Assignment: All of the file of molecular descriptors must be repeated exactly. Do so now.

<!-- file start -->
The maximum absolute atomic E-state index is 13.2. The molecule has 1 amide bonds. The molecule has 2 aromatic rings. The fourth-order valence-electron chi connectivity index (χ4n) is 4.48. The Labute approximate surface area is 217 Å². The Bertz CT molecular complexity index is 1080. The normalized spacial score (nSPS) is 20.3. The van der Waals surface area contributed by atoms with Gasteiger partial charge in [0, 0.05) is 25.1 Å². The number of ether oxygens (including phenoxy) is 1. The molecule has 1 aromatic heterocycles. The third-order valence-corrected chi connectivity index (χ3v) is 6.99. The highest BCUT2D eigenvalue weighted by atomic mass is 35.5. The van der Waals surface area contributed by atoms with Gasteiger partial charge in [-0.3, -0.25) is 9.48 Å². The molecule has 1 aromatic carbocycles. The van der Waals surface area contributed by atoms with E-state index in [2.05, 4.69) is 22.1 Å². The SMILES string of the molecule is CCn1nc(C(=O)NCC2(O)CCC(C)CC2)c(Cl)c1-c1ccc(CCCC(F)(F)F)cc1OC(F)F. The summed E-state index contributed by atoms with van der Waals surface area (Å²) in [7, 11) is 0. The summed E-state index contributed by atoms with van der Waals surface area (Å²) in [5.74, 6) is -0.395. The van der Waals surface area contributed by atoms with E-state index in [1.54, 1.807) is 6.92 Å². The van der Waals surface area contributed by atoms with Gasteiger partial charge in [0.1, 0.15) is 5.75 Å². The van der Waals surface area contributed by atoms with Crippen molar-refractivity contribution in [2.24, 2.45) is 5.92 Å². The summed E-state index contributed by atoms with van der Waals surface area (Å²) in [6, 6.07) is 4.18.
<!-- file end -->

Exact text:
The maximum absolute atomic E-state index is 13.2. The molecule has 1 amide bonds. The molecule has 2 aromatic rings. The fourth-order valence-electron chi connectivity index (χ4n) is 4.48. The Labute approximate surface area is 217 Å². The Bertz CT molecular complexity index is 1080. The normalized spacial score (nSPS) is 20.3. The van der Waals surface area contributed by atoms with Gasteiger partial charge in [0, 0.05) is 25.1 Å². The number of ether oxygens (including phenoxy) is 1. The molecule has 1 aromatic heterocycles. The third-order valence-corrected chi connectivity index (χ3v) is 6.99. The highest BCUT2D eigenvalue weighted by atomic mass is 35.5. The van der Waals surface area contributed by atoms with Gasteiger partial charge in [-0.3, -0.25) is 9.48 Å². The molecule has 1 aromatic carbocycles. The van der Waals surface area contributed by atoms with E-state index in [2.05, 4.69) is 22.1 Å². The SMILES string of the molecule is CCn1nc(C(=O)NCC2(O)CCC(C)CC2)c(Cl)c1-c1ccc(CCCC(F)(F)F)cc1OC(F)F. The summed E-state index contributed by atoms with van der Waals surface area (Å²) in [7, 11) is 0. The summed E-state index contributed by atoms with van der Waals surface area (Å²) in [5.74, 6) is -0.395. The van der Waals surface area contributed by atoms with E-state index in [1.54, 1.807) is 6.92 Å². The van der Waals surface area contributed by atoms with Gasteiger partial charge in [0.1, 0.15) is 5.75 Å². The van der Waals surface area contributed by atoms with Crippen molar-refractivity contribution in [2.24, 2.45) is 5.92 Å². The summed E-state index contributed by atoms with van der Waals surface area (Å²) in [6, 6.07) is 4.18.